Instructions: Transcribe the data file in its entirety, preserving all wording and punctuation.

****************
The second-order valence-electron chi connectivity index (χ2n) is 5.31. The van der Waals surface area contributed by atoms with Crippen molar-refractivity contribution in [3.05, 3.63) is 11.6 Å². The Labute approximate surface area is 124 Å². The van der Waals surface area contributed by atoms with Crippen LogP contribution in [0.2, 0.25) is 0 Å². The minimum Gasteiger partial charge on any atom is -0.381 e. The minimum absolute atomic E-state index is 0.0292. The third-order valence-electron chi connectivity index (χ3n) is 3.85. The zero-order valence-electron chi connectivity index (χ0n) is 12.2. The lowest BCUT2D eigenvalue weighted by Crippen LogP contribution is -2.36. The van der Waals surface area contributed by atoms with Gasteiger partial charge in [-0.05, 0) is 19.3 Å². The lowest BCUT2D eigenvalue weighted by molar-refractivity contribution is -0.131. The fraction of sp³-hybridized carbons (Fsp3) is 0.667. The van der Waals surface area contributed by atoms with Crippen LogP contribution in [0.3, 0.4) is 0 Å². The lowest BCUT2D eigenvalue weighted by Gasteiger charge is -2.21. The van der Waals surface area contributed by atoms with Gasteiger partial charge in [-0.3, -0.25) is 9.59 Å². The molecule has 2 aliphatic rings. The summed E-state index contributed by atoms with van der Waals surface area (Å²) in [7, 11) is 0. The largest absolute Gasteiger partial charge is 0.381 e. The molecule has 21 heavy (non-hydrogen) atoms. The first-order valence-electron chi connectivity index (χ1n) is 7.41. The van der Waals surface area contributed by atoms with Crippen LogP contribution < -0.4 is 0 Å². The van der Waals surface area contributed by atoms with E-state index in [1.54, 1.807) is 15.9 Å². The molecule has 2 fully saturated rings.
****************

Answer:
The second-order valence-electron chi connectivity index (χ2n) is 5.31. The van der Waals surface area contributed by atoms with Crippen molar-refractivity contribution in [3.05, 3.63) is 11.6 Å². The Labute approximate surface area is 124 Å². The van der Waals surface area contributed by atoms with Crippen LogP contribution in [0.2, 0.25) is 0 Å². The minimum Gasteiger partial charge on any atom is -0.381 e. The minimum absolute atomic E-state index is 0.0292. The third-order valence-electron chi connectivity index (χ3n) is 3.85. The zero-order valence-electron chi connectivity index (χ0n) is 12.2. The lowest BCUT2D eigenvalue weighted by Crippen LogP contribution is -2.36. The van der Waals surface area contributed by atoms with Gasteiger partial charge in [-0.05, 0) is 19.3 Å². The lowest BCUT2D eigenvalue weighted by molar-refractivity contribution is -0.131. The fraction of sp³-hybridized carbons (Fsp3) is 0.667. The van der Waals surface area contributed by atoms with Crippen LogP contribution in [0.3, 0.4) is 0 Å². The lowest BCUT2D eigenvalue weighted by Gasteiger charge is -2.21. The van der Waals surface area contributed by atoms with Gasteiger partial charge in [-0.3, -0.25) is 9.59 Å². The molecule has 2 aliphatic rings. The summed E-state index contributed by atoms with van der Waals surface area (Å²) in [7, 11) is 0. The largest absolute Gasteiger partial charge is 0.381 e. The molecule has 21 heavy (non-hydrogen) atoms. The first-order valence-electron chi connectivity index (χ1n) is 7.41. The van der Waals surface area contributed by atoms with Crippen LogP contribution < -0.4 is 0 Å². The van der Waals surface area contributed by atoms with E-state index in [1.54, 1.807) is 15.9 Å². The molecule has 2 fully saturated rings.